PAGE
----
Gary Leff is one of the foremost experts in the field of miles, points, and frequent business travel - a topic he has covered since 2002. Co-founder of frequent flyer community InsideFlyer.com, emcee of the Freddie Awards, and named one of the "World's Top Travel Experts" by Conde' Nast Traveler (2010-Present) Gary has been a guest on most major news media, profiled in several top print publications, and published broadly on the topic of consumer loyalty. More About Gary »

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Comments

  1. He wasn’t bleeding when dragged down the aisle…
    So, they got him off the plane– mission accomplished.

    BUT YET HE WAS bleeding later, profusely, from the face?
    And, it’s because he fell? Sounds like something an abuser claims about his wife’s mysterious bruising…

    There’s no way those guys were mainline CPD Aviation police in blue jeans and looking like ex-Special-Ops fighters.

  2. It’s a well known local story that Chicago has a massive problem with police overreacting with force then resulting in payouts to victims. The amount Chicago pays in settling claims against the police force is staggering. A report from 2016 puts the tab at $210 million plus interest for misconduct from just four years 2012-2015.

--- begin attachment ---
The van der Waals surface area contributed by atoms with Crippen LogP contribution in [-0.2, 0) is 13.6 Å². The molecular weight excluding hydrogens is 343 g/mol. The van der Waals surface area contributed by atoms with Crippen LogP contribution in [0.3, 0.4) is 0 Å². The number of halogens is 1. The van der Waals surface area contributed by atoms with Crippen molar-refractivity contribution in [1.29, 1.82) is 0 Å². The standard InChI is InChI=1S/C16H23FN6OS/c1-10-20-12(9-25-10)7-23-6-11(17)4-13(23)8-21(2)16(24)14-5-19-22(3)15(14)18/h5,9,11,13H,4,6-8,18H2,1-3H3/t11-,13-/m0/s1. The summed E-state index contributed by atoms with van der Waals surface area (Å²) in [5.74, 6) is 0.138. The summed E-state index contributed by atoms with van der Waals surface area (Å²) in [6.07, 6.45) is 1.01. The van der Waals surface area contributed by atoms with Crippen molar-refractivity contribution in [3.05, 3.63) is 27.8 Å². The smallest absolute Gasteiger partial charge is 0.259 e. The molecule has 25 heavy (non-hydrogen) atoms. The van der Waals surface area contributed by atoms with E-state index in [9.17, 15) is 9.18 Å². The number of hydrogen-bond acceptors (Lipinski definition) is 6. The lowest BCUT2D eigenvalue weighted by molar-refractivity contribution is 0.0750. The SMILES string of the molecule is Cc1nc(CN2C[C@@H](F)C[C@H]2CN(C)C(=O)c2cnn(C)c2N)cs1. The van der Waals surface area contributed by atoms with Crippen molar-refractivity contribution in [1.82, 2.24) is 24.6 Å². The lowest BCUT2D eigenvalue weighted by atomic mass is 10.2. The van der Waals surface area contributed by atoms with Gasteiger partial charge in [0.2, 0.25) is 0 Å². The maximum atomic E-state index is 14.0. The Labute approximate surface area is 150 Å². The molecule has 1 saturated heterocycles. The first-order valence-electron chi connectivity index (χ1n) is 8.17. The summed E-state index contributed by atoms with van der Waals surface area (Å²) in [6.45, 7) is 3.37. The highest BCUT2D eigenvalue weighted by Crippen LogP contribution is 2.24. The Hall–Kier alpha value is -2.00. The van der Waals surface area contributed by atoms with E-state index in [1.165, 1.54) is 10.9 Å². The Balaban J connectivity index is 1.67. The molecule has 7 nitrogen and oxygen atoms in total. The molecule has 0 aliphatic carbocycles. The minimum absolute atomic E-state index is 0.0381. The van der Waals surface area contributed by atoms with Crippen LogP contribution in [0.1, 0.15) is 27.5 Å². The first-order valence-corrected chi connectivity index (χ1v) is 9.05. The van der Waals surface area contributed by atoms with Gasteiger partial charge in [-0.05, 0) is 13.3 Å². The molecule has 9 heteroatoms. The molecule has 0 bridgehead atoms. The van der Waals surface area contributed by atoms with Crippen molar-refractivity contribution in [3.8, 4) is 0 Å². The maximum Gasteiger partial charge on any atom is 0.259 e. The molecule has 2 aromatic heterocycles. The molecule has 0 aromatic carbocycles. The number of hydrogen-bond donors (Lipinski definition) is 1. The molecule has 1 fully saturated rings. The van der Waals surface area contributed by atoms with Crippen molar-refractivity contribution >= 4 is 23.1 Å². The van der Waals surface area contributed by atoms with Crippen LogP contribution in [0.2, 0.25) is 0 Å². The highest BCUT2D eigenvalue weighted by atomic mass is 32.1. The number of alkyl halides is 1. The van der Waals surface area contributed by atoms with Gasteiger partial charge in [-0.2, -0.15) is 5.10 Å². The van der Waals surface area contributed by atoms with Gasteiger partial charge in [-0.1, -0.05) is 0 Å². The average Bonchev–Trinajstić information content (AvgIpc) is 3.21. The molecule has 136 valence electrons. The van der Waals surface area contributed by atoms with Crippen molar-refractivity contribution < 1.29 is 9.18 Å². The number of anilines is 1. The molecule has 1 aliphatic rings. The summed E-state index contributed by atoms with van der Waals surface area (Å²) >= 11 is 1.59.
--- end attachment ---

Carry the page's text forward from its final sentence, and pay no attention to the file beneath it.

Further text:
3. The problem is what you hand-wave away at the end of the piece.

    “they could have just called him a terrorist and no one would seen him again, ha-ha!”

    THAT’S THE PROBLEM, GARY

  4. what, exactly, did United think was going to happen after it made the phone call to the Big Bad Attack Dogs to clean up the mess it made?

  5. This poor dude is a whackjob. Regardless of UA, CPD, airport cops’ involvement, whatever.

    “Just kill me”? God Almighty.

    A doc? A person with lives in his hands? Please. The more I hear, the better UA looks.

  6. “[T]he man “fell” on his face and injured himself.”

    Really? The video obviously shows the officer forcefully pulling the passenger which led to the injury. Sheesh.